What Women of Different Age Group Must Know About Heart Health | FITPASS
What Women Of Different Age Group Must Know About Heart Health

What Women Of Different Age Group Must Know About Heart Health

Pushkar Garg 12 November, 2019 Updated on : 12 Nov 2019
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Heart diseases kill more women than you would think. With age, the risk of heart problems increases but you are unlikely to act on them. The choices you make in your early years determine your heart health in the later years significantly. Nothing makes more sense than the axiom - prevention is better than cure. 

There are several instances when a cure isn’t possible at all with heart problems. Therefore, start taking small steps toward reducing the stress on your cardiovascular system. Up to 4 heart diseases out of 5 are preventable. There are more symptoms of heart attack for women than there are for men. Several symptoms manifest themselves when women are resting or even asleep.

The best way to avoid heart disease is to include exercise in your daily routine in addition to eating healthy. Need both services on a single app? Download FITPASS and workout at premium gyms and fitness centers near you. Get FITFEAST, an in-app supportive service that puts you in touch with expert nutritionists and helps you keep track of your health.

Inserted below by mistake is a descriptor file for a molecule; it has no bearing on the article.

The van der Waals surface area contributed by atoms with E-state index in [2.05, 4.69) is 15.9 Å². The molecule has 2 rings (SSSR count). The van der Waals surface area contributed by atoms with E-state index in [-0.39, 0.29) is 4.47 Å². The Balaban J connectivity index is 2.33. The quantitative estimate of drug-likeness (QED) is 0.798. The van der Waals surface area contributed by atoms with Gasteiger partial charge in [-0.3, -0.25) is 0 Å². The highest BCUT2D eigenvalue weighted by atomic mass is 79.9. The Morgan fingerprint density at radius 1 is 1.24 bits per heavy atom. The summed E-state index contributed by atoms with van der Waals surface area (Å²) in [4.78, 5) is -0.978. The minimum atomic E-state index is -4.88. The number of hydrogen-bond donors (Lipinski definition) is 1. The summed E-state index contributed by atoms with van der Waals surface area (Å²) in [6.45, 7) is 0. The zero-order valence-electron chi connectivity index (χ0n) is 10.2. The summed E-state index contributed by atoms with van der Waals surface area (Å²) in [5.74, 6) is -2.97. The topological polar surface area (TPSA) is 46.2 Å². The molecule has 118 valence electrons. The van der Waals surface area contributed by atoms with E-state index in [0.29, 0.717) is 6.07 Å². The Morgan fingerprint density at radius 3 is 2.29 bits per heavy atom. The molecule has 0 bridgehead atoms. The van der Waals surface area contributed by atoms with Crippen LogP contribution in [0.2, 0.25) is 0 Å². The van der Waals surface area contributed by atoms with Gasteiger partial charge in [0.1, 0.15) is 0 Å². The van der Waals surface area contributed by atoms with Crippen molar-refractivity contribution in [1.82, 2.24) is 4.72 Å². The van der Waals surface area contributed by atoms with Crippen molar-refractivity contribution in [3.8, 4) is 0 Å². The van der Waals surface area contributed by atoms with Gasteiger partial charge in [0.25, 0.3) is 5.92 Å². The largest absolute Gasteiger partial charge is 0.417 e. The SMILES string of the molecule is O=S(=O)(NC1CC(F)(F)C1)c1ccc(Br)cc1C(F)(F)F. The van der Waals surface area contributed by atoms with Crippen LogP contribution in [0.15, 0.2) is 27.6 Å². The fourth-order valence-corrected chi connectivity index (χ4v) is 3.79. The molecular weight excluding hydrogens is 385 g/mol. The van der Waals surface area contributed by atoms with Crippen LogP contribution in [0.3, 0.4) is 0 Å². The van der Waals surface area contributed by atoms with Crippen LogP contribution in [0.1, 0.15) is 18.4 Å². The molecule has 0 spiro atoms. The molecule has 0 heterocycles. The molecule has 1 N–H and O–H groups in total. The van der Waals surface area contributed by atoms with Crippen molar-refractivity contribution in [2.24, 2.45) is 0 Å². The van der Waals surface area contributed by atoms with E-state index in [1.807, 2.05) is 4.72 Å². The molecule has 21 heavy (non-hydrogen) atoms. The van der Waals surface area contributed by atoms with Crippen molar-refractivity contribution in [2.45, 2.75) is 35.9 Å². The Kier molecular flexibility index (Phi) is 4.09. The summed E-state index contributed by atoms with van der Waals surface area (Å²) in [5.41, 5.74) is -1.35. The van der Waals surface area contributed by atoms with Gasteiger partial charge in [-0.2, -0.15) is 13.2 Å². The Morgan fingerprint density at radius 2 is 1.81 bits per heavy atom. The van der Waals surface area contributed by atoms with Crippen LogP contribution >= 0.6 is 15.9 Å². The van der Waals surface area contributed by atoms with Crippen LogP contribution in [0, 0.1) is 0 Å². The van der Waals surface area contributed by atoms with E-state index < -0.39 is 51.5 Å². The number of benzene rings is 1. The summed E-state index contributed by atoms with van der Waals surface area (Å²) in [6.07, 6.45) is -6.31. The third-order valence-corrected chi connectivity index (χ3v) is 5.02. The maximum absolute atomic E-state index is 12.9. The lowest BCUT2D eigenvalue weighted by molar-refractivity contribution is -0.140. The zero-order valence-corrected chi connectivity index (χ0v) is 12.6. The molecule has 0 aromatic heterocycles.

Heart Health Tips for Women (Age 20-60)

  • The 20s and 30s

The body is better enabled to deal with problems such as artery-clogging due to cholesterol buildup in your twenties and thirties. A plentiful amount of estrogen in the body keeps the blood cholesterol levels low and the arteries flexible. 

However, pregnancy can lead to cardiovascular diseases. Preterm birth leads to pregnancy-induced high blood pressure (preeclampsia) or gestational diabetes. Preeclampsia poses a four-fold risk of stroke, heart disease, and death due to cardiovascular disease in the future. The risk persists even if the blood pressure normalizes post-pregnancy. Gestational diabetes increases the risk of developing type-2 diabetes in the future, which makes you vulnerable to heart attacks.

What you can do

  1. See a doctor – if you have developed any of the previously stated problems, you must see a physician at the earliest after the baby is born. You can see a cardiologist as well to track the risk factors such as blood sugar, cholesterol levels, and blood pressure
  2. Eat well - include fruits, veggies, and lean proteins like fish, whole grains, and unsaturated fats like olive oil in your diet. Keep your arteries clear by eating healthy in your twenties and thirties for a healthier future
  3. Get fit – these are the best decades when it comes to fitness as the body responds well. Indulging in aerobic exercise for 2-3 hours every week in addition to strength training at least twice a week is essential. Just moderate amounts of exercise now can help avoid problems later. It can be difficult if you’re a newlywed and trying to build a career but health happens to be equally important if not more